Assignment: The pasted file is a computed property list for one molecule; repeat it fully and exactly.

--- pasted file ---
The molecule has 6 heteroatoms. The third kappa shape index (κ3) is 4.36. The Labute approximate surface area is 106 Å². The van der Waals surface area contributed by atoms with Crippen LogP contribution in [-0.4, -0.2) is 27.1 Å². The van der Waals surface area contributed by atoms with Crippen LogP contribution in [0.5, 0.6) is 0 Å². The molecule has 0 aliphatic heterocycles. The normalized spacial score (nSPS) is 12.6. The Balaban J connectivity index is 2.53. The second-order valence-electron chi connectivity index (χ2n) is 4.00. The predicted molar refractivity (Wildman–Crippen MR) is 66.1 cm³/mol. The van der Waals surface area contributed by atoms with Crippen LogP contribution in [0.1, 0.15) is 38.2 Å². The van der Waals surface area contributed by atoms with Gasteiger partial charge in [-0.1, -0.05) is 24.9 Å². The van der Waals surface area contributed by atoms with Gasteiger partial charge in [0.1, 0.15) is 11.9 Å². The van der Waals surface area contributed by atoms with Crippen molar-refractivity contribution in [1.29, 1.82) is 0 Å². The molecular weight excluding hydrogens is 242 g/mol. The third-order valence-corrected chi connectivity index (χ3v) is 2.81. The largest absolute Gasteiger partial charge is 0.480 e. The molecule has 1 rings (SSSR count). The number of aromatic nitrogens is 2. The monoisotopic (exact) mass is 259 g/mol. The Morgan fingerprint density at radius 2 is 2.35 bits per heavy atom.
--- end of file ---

The molecule has 6 heteroatoms. The third kappa shape index (κ3) is 4.36. The Labute approximate surface area is 106 Å². The van der Waals surface area contributed by atoms with Crippen LogP contribution in [-0.4, -0.2) is 27.1 Å². The van der Waals surface area contributed by atoms with Crippen LogP contribution in [0.5, 0.6) is 0 Å². The molecule has 0 aliphatic heterocycles. The normalized spacial score (nSPS) is 12.6. The Balaban J connectivity index is 2.53. The second-order valence-electron chi connectivity index (χ2n) is 4.00. The predicted molar refractivity (Wildman–Crippen MR) is 66.1 cm³/mol. The van der Waals surface area contributed by atoms with Crippen LogP contribution in [0.1, 0.15) is 38.2 Å². The van der Waals surface area contributed by atoms with Gasteiger partial charge in [-0.1, -0.05) is 24.9 Å². The van der Waals surface area contributed by atoms with Gasteiger partial charge in [0.1, 0.15) is 11.9 Å². The van der Waals surface area contributed by atoms with Crippen molar-refractivity contribution in [1.29, 1.82) is 0 Å². The molecular weight excluding hydrogens is 242 g/mol. The third-order valence-corrected chi connectivity index (χ3v) is 2.81. The largest absolute Gasteiger partial charge is 0.480 e. The molecule has 1 rings (SSSR count). The number of aromatic nitrogens is 2. The monoisotopic (exact) mass is 259 g/mol. The Morgan fingerprint density at radius 2 is 2.35 bits per heavy atom.